Bottom Line: Class II histone deacetylases (HDACs) may decrease slow muscle fiber gene expression by repressing myogenic transcription factor myocyte enhancer factor 2 (MEF2).Thus, calcium transients for slow, but not fast, fiber stimulation patterns appear to provide sufficient Ca(2+)-dependent activation of nuclear CaMKII to result in net nuclear efflux of HDAC4.Nucleocytoplasmic shuttling of HDAC4-GFP in unstimulated resting fibers was not altered by KN-62, but was blocked by staurosporine, indicating that different kinases underlie nuclear efflux of HDAC4 in resting and stimulated muscle fibers.

View Article: PubMed Central - PubMed

Affiliation: Department of Biochemistry and Molecular Biology, University of Maryland School of Medicine, Baltimore, MD 21201, USA.

ABSTRACT
Class II histone deacetylases (HDACs) may decrease slow muscle fiber gene expression by repressing myogenic transcription factor myocyte enhancer factor 2 (MEF2). Here, we show that repetitive slow fiber type electrical stimulation, but not fast fiber type stimulation, caused HDAC4-GFP, but not HDAC5-GFP, to translocate from the nucleus to the cytoplasm in cultured adult skeletal muscle fibers. HDAC4-GFP translocation was blocked by calmodulin-dependent protein kinase (CaMK) inhibitor KN-62. Slow fiber type stimulation increased MEF2 transcriptional activity, nuclear Ca(2+) concentration, and nuclear levels of activated CaMKII, but not total nuclear CaMKII or CaM-YFP. Thus, calcium transients for slow, but not fast, fiber stimulation patterns appear to provide sufficient Ca(2+)-dependent activation of nuclear CaMKII to result in net nuclear efflux of HDAC4. Nucleocytoplasmic shuttling of HDAC4-GFP in unstimulated resting fibers was not altered by KN-62, but was blocked by staurosporine, indicating that different kinases underlie nuclear efflux of HDAC4 in resting and stimulated muscle fibers.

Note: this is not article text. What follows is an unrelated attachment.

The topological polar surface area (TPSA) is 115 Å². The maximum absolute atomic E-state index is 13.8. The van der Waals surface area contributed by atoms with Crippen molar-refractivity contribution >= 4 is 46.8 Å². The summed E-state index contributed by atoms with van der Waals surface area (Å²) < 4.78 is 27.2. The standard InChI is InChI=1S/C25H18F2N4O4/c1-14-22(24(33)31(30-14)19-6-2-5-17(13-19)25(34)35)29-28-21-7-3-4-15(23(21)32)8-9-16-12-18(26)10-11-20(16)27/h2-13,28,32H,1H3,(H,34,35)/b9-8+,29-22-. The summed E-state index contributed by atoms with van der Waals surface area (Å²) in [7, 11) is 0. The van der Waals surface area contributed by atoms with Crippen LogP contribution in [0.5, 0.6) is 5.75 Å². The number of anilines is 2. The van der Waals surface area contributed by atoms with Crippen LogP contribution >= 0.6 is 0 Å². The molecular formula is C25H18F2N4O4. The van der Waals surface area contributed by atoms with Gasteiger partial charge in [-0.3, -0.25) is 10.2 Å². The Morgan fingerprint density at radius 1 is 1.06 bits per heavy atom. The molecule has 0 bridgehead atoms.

Show MeSH
Related in: MedlinePlus